But let s not be too quick to assume our hands are clean here in North America or Canada. Do we still have a sense of the sacred, at least when it comes to life? Just consider, among other things, the abortions we authorize so easily. Like the driver who ran over the duck, we also take part in the massacre of the innocents through an attitude we are all responsible for: our attitude that we are entitled to get what we want, even at the expense of others. Too bad for them: but after all, "you can't make an omelette without breaking a few eggs". Somewhere in this attitude is a certain disdain for life, including our own, which we deliberately sacrifice to money and power, to all sorts of personal "gods" that are perhaps better known as "demons" . We each have one hand to gather together and another to separate; one foot to run to someone's assistance and another to crush; and if we have only one heart, then it is divided. Let us respond and live out our short lives as creators, not destroyers. As sons and daughters of God, not as creatures of pride and stupidity.

Otherwise, nothing will ever be sacred.

What we need to do to win the war for the sacred is to lay down our arms. Just as a certain Francis of Assisi did in Damietta at the mouth of the Nile in Egypt on June 24, 1219. In the middle of the Crusades, the barefoot beggar crossed enemy lines and was received by Al-Malik al-Kamil, the nephew of the celebrated Saladin. They entered into a respectful dialogue. Because he had gone to the Muslims in a spirit of peace, rejecting the crusades and their armies, Francis was received by the sultan with the greeting "Assalam aleikum". Francis felt strongly that religion should bring people together, not divide them.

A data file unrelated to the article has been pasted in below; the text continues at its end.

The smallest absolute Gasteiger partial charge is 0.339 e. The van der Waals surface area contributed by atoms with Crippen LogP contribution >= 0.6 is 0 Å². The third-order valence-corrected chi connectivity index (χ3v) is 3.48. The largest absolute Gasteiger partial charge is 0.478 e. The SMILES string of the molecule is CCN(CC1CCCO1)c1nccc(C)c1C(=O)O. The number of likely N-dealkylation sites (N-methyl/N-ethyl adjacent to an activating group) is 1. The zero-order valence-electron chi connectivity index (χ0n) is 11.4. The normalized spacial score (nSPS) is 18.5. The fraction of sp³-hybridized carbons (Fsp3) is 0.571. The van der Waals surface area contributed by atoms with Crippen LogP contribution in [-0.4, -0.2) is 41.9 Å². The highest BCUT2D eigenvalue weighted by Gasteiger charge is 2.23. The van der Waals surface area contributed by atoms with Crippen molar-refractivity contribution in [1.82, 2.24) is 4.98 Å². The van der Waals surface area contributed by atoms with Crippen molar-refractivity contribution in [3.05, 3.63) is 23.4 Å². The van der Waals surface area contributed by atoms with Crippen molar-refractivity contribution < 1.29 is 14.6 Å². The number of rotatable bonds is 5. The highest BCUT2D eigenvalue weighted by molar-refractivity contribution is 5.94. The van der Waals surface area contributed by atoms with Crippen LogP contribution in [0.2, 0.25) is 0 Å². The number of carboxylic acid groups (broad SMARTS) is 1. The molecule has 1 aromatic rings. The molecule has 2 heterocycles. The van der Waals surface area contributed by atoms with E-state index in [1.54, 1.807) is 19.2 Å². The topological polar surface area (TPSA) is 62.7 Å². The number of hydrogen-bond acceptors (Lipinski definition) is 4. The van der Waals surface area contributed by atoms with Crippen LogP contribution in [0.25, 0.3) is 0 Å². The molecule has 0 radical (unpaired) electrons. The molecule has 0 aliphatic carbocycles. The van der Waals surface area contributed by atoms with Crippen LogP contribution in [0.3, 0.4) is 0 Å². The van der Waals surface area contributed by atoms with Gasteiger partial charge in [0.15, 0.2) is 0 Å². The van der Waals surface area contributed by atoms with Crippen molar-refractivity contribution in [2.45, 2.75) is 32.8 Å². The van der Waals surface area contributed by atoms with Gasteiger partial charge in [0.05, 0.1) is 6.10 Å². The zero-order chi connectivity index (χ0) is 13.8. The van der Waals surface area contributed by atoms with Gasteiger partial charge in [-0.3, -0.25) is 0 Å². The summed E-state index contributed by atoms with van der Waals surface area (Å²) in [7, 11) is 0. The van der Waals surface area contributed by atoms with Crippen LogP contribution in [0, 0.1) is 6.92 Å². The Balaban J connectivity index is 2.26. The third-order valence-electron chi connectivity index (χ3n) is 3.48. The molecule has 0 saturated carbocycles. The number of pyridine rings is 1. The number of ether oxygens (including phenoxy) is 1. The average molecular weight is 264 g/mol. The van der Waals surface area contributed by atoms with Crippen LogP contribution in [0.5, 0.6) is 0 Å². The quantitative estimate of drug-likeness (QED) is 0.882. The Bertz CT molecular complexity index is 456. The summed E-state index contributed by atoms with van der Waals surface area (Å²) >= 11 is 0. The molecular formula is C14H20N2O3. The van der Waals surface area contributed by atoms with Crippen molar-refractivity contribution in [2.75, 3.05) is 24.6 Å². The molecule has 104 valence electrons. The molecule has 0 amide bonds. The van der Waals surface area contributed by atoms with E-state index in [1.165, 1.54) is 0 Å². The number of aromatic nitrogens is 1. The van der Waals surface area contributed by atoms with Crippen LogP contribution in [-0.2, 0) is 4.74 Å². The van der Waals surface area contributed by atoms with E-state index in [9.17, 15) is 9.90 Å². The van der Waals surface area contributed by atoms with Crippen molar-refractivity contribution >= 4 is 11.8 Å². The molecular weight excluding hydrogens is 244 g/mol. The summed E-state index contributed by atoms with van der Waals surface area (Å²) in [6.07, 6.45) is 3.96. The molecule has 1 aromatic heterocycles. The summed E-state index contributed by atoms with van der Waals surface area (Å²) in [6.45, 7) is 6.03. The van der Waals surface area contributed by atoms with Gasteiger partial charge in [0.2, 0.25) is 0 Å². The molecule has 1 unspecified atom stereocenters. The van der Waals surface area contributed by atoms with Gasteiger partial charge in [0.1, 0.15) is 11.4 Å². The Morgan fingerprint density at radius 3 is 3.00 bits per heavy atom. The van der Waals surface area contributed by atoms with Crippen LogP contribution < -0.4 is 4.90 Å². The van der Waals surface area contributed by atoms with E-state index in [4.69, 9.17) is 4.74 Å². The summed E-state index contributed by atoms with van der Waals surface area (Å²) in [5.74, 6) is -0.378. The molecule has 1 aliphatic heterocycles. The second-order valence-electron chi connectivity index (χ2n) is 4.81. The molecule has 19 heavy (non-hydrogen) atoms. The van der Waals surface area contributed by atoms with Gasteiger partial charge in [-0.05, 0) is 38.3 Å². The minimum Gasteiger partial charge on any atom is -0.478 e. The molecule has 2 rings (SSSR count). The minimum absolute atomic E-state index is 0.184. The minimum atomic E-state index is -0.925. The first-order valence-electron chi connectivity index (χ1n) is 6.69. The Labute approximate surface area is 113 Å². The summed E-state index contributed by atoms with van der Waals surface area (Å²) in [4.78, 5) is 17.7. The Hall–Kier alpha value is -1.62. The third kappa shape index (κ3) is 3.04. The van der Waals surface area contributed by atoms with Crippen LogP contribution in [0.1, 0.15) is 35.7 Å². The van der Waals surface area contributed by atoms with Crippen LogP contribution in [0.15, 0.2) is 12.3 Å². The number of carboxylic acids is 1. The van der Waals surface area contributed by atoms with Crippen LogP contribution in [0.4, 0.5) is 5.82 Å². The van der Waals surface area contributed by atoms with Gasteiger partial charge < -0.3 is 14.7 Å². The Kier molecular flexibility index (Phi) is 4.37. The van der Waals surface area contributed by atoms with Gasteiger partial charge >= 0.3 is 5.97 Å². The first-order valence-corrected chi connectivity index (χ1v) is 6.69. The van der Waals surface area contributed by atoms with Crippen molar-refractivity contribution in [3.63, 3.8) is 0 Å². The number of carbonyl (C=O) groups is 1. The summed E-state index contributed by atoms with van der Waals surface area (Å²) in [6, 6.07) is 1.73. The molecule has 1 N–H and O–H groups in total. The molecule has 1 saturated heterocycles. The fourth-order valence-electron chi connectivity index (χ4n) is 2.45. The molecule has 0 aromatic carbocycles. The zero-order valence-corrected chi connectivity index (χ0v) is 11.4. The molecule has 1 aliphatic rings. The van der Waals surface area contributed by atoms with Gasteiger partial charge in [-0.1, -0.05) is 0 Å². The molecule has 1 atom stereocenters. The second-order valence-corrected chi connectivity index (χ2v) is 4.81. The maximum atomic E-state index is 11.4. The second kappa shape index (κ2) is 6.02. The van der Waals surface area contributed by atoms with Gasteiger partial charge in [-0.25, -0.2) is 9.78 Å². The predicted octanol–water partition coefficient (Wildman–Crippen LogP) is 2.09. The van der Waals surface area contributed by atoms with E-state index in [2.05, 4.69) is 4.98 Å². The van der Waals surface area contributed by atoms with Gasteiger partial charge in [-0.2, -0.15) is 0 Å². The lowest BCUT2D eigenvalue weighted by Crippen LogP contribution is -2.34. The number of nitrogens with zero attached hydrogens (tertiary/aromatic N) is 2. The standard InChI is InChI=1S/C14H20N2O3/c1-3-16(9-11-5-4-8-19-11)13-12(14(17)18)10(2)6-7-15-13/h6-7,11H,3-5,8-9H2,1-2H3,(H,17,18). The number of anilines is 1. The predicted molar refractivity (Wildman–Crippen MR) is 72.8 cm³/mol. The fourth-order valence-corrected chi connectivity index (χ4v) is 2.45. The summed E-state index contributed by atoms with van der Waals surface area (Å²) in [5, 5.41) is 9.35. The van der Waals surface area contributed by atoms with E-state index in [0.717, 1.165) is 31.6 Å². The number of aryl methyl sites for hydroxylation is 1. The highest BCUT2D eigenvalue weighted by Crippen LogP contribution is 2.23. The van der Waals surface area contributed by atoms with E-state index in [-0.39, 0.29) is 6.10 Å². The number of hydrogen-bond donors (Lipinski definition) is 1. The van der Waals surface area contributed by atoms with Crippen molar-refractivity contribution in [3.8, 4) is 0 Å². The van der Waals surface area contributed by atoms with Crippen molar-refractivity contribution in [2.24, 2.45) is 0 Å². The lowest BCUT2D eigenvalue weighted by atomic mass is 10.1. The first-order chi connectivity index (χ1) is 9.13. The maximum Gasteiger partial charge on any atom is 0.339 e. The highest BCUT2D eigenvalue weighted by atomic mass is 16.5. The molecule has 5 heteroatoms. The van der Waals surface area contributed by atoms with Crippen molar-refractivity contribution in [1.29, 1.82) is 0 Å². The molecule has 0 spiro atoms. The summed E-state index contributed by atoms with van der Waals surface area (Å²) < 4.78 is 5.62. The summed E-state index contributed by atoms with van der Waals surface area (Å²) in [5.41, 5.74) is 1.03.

We need heroes like these who can build bridges between people. Bridges that are founded on respect for the other in his otherness, his diversity, his uniqueness.

The Hindus have an admirable respect for life. All life is sacred, from the ant to the cow and human beings.
Among the Muslims, the Coran proclaims respect for life.
Among Christians, the Bible proclaims respect for life.
Among the Jews, the Torah proclaims respect for life.
Among humanist atheists, there is an innate respect for life in their selfless works.

This respect for life is sacred.

So where have we gone wrong? Where did we take the wrong path? And who will put humanity back on the right one?

The Patriarch Athenagoras once said this:
The most difficult war is the war against oneself. I have fought this war for years and it has been terrible. But I have laid down my weapons. I no longer have any fears, because love casts out fear. I have laid down my desire to be right, to justify myself by saying that others are wrong. I am no longer on my guard, jealously protecting my riches. I welcome others and share. What is good, true, real, is always the best thing for me. That is why I am not afraid anymore. When you do not have anything, you are not afraid anymore. If you put away your arms, if you put away your possessions, if you work for the God-Man who makes all things new, then He will erase the evils of the past and give us a new time in which all things are possible

Wanted: someone to be a Champion of Life, please!

Michel Fortin, M.Afr.

Back to main menu